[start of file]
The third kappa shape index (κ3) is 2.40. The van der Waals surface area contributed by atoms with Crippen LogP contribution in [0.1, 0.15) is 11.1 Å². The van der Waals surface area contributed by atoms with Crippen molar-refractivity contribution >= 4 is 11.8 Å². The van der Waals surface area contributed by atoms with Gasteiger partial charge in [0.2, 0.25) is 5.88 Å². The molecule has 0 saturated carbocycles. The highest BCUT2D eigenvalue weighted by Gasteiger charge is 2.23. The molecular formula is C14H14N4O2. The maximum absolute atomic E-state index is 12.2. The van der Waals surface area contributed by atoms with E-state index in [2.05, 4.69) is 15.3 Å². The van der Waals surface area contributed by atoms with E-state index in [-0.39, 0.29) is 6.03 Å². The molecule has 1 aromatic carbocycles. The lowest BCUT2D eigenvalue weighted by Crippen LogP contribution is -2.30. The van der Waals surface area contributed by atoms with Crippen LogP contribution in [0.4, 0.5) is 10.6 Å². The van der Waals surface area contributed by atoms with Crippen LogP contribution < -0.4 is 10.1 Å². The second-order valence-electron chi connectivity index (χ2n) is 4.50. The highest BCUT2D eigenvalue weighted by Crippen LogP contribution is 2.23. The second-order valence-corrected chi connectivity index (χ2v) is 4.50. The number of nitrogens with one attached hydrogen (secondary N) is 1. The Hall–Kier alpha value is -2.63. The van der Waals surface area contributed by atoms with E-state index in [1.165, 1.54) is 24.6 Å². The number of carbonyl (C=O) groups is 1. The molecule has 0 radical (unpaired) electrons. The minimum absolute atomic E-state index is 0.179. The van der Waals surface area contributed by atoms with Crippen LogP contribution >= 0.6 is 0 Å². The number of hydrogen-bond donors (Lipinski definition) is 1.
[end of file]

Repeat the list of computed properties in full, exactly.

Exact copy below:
The third kappa shape index (κ3) is 2.40. The van der Waals surface area contributed by atoms with Crippen LogP contribution in [0.1, 0.15) is 11.1 Å². The van der Waals surface area contributed by atoms with Crippen molar-refractivity contribution >= 4 is 11.8 Å². The van der Waals surface area contributed by atoms with Gasteiger partial charge in [0.2, 0.25) is 5.88 Å². The molecule has 0 saturated carbocycles. The highest BCUT2D eigenvalue weighted by Gasteiger charge is 2.23. The molecular formula is C14H14N4O2. The maximum absolute atomic E-state index is 12.2. The van der Waals surface area contributed by atoms with E-state index in [2.05, 4.69) is 15.3 Å². The van der Waals surface area contributed by atoms with E-state index in [-0.39, 0.29) is 6.03 Å². The molecule has 1 aromatic carbocycles. The lowest BCUT2D eigenvalue weighted by Crippen LogP contribution is -2.30. The van der Waals surface area contributed by atoms with Crippen LogP contribution in [0.4, 0.5) is 10.6 Å². The van der Waals surface area contributed by atoms with Crippen LogP contribution < -0.4 is 10.1 Å². The second-order valence-electron chi connectivity index (χ2n) is 4.50. The highest BCUT2D eigenvalue weighted by Crippen LogP contribution is 2.23. The second-order valence-corrected chi connectivity index (χ2v) is 4.50. The number of nitrogens with one attached hydrogen (secondary N) is 1. The Hall–Kier alpha value is -2.63. The van der Waals surface area contributed by atoms with E-state index in [1.165, 1.54) is 24.6 Å². The number of carbonyl (C=O) groups is 1. The molecule has 0 radical (unpaired) electrons. The minimum absolute atomic E-state index is 0.179. The van der Waals surface area contributed by atoms with Crippen LogP contribution >= 0.6 is 0 Å². The number of hydrogen-bond donors (Lipinski definition) is 1.